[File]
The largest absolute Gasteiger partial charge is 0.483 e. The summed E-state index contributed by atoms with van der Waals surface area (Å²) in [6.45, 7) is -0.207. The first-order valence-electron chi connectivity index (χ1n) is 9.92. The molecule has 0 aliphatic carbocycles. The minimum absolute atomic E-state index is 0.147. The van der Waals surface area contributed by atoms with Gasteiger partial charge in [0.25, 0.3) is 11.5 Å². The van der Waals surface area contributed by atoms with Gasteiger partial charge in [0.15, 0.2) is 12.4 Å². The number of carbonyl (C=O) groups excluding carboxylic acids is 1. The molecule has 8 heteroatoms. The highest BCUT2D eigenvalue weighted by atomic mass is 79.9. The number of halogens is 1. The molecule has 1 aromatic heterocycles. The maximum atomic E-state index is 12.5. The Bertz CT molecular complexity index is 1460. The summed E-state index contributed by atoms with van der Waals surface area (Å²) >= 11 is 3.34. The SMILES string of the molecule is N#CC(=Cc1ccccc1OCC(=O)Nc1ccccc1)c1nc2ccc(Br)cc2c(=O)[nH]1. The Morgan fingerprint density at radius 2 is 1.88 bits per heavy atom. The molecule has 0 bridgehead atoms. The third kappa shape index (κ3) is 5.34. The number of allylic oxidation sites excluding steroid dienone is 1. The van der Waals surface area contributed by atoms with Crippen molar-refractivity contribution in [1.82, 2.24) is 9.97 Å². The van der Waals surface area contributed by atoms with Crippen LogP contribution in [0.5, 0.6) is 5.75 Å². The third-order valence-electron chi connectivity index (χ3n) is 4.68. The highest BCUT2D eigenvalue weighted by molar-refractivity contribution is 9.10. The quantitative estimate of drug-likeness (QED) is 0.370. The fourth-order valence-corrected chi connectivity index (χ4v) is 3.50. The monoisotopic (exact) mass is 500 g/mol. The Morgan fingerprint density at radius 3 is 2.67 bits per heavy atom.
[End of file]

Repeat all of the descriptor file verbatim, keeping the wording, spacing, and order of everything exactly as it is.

The largest absolute Gasteiger partial charge is 0.483 e. The summed E-state index contributed by atoms with van der Waals surface area (Å²) in [6.45, 7) is -0.207. The first-order valence-electron chi connectivity index (χ1n) is 9.92. The molecule has 0 aliphatic carbocycles. The minimum absolute atomic E-state index is 0.147. The van der Waals surface area contributed by atoms with Gasteiger partial charge in [0.25, 0.3) is 11.5 Å². The van der Waals surface area contributed by atoms with Gasteiger partial charge in [0.15, 0.2) is 12.4 Å². The number of carbonyl (C=O) groups excluding carboxylic acids is 1. The molecule has 8 heteroatoms. The highest BCUT2D eigenvalue weighted by atomic mass is 79.9. The number of halogens is 1. The molecule has 1 aromatic heterocycles. The maximum atomic E-state index is 12.5. The Bertz CT molecular complexity index is 1460. The summed E-state index contributed by atoms with van der Waals surface area (Å²) >= 11 is 3.34. The SMILES string of the molecule is N#CC(=Cc1ccccc1OCC(=O)Nc1ccccc1)c1nc2ccc(Br)cc2c(=O)[nH]1. The Morgan fingerprint density at radius 2 is 1.88 bits per heavy atom. The molecule has 0 bridgehead atoms. The third kappa shape index (κ3) is 5.34. The number of allylic oxidation sites excluding steroid dienone is 1. The van der Waals surface area contributed by atoms with Crippen molar-refractivity contribution in [1.82, 2.24) is 9.97 Å². The van der Waals surface area contributed by atoms with Crippen LogP contribution in [0.5, 0.6) is 5.75 Å². The third-order valence-electron chi connectivity index (χ3n) is 4.68. The highest BCUT2D eigenvalue weighted by molar-refractivity contribution is 9.10. The quantitative estimate of drug-likeness (QED) is 0.370. The fourth-order valence-corrected chi connectivity index (χ4v) is 3.50. The monoisotopic (exact) mass is 500 g/mol. The Morgan fingerprint density at radius 3 is 2.67 bits per heavy atom.